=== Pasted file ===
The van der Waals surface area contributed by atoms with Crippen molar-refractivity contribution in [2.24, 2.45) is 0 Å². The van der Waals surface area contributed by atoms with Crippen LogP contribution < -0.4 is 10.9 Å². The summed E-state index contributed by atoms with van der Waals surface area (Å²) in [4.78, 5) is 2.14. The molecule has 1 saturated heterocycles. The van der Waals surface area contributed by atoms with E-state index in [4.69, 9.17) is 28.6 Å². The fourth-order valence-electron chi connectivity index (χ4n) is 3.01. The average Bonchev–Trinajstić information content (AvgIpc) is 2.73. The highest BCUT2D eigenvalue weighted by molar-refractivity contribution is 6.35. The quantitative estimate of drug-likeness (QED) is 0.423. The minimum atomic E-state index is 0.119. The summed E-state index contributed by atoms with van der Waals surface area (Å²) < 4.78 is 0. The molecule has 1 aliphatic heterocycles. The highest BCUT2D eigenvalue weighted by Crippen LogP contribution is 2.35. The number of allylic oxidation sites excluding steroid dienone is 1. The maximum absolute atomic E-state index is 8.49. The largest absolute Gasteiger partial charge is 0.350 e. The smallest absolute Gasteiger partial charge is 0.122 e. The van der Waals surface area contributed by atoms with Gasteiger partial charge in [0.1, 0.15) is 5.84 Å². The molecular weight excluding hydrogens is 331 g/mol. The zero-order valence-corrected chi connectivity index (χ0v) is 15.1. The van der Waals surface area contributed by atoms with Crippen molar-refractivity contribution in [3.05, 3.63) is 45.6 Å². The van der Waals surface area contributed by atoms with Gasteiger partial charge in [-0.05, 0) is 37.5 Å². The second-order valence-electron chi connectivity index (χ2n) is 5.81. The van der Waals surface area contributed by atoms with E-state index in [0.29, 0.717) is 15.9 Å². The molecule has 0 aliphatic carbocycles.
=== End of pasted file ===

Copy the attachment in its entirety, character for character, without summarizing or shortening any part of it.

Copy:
The van der Waals surface area contributed by atoms with Crippen molar-refractivity contribution in [2.24, 2.45) is 0 Å². The van der Waals surface area contributed by atoms with Crippen LogP contribution < -0.4 is 10.9 Å². The summed E-state index contributed by atoms with van der Waals surface area (Å²) in [4.78, 5) is 2.14. The molecule has 1 saturated heterocycles. The van der Waals surface area contributed by atoms with E-state index in [4.69, 9.17) is 28.6 Å². The fourth-order valence-electron chi connectivity index (χ4n) is 3.01. The average Bonchev–Trinajstić information content (AvgIpc) is 2.73. The highest BCUT2D eigenvalue weighted by molar-refractivity contribution is 6.35. The quantitative estimate of drug-likeness (QED) is 0.423. The minimum atomic E-state index is 0.119. The summed E-state index contributed by atoms with van der Waals surface area (Å²) < 4.78 is 0. The molecule has 1 aliphatic heterocycles. The highest BCUT2D eigenvalue weighted by Crippen LogP contribution is 2.35. The number of allylic oxidation sites excluding steroid dienone is 1. The maximum absolute atomic E-state index is 8.49. The largest absolute Gasteiger partial charge is 0.350 e. The smallest absolute Gasteiger partial charge is 0.122 e. The van der Waals surface area contributed by atoms with Gasteiger partial charge in [0.1, 0.15) is 5.84 Å². The molecular weight excluding hydrogens is 331 g/mol. The zero-order valence-corrected chi connectivity index (χ0v) is 15.1. The van der Waals surface area contributed by atoms with Crippen molar-refractivity contribution in [3.05, 3.63) is 45.6 Å². The van der Waals surface area contributed by atoms with Gasteiger partial charge in [-0.05, 0) is 37.5 Å². The second-order valence-electron chi connectivity index (χ2n) is 5.81. The van der Waals surface area contributed by atoms with E-state index in [0.29, 0.717) is 15.9 Å². The molecule has 0 aliphatic carbocycles.